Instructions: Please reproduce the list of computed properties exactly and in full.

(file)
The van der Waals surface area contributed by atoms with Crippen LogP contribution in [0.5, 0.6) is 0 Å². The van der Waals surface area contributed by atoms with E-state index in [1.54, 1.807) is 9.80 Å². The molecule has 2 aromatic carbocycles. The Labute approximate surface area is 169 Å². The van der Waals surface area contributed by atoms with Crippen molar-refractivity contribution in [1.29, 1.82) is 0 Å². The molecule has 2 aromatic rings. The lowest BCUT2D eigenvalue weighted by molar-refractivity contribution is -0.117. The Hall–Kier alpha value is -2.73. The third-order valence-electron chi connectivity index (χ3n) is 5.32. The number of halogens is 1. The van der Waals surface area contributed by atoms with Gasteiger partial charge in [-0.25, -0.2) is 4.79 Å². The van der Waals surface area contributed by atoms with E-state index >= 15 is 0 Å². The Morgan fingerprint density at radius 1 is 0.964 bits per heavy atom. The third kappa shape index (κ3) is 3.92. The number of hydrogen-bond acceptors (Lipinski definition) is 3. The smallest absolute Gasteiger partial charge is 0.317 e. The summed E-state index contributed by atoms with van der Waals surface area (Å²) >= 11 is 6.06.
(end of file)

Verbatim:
The van der Waals surface area contributed by atoms with Crippen LogP contribution in [0.5, 0.6) is 0 Å². The van der Waals surface area contributed by atoms with E-state index in [1.54, 1.807) is 9.80 Å². The molecule has 2 aromatic carbocycles. The Labute approximate surface area is 169 Å². The van der Waals surface area contributed by atoms with Crippen molar-refractivity contribution in [1.29, 1.82) is 0 Å². The molecule has 2 aromatic rings. The lowest BCUT2D eigenvalue weighted by molar-refractivity contribution is -0.117. The Hall–Kier alpha value is -2.73. The third-order valence-electron chi connectivity index (χ3n) is 5.32. The number of halogens is 1. The van der Waals surface area contributed by atoms with Gasteiger partial charge in [-0.25, -0.2) is 4.79 Å². The van der Waals surface area contributed by atoms with E-state index >= 15 is 0 Å². The Morgan fingerprint density at radius 1 is 0.964 bits per heavy atom. The third kappa shape index (κ3) is 3.92. The number of hydrogen-bond acceptors (Lipinski definition) is 3. The smallest absolute Gasteiger partial charge is 0.317 e. The summed E-state index contributed by atoms with van der Waals surface area (Å²) >= 11 is 6.06.